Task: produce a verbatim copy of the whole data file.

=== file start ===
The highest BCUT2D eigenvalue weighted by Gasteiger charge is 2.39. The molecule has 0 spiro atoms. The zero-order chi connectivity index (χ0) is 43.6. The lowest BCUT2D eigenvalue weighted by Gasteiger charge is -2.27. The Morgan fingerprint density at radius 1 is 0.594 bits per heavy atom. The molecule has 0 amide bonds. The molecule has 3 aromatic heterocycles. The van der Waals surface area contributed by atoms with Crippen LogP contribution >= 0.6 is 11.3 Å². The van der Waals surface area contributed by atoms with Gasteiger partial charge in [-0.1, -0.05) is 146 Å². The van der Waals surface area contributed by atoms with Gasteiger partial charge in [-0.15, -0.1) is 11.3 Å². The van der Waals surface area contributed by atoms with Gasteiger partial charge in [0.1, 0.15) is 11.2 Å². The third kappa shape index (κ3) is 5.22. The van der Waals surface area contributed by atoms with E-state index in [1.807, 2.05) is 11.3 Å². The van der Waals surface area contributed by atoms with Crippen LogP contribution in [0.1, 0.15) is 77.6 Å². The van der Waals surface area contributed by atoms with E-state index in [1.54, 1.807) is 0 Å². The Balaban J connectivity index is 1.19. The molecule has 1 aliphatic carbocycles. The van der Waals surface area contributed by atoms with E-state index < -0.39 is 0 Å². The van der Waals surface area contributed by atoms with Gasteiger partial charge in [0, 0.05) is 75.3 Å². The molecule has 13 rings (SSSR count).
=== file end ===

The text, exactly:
The highest BCUT2D eigenvalue weighted by Gasteiger charge is 2.39. The molecule has 0 spiro atoms. The zero-order chi connectivity index (χ0) is 43.6. The lowest BCUT2D eigenvalue weighted by Gasteiger charge is -2.27. The Morgan fingerprint density at radius 1 is 0.594 bits per heavy atom. The molecule has 0 amide bonds. The molecule has 3 aromatic heterocycles. The van der Waals surface area contributed by atoms with Crippen LogP contribution >= 0.6 is 11.3 Å². The van der Waals surface area contributed by atoms with Gasteiger partial charge in [-0.1, -0.05) is 146 Å². The van der Waals surface area contributed by atoms with Gasteiger partial charge in [-0.15, -0.1) is 11.3 Å². The van der Waals surface area contributed by atoms with Gasteiger partial charge in [0.1, 0.15) is 11.2 Å². The third kappa shape index (κ3) is 5.22. The van der Waals surface area contributed by atoms with E-state index in [1.807, 2.05) is 11.3 Å². The van der Waals surface area contributed by atoms with Crippen LogP contribution in [0.1, 0.15) is 77.6 Å². The van der Waals surface area contributed by atoms with E-state index in [1.54, 1.807) is 0 Å². The Balaban J connectivity index is 1.19. The molecule has 1 aliphatic carbocycles. The van der Waals surface area contributed by atoms with E-state index < -0.39 is 0 Å². The van der Waals surface area contributed by atoms with Gasteiger partial charge in [0, 0.05) is 75.3 Å². The molecule has 13 rings (SSSR count).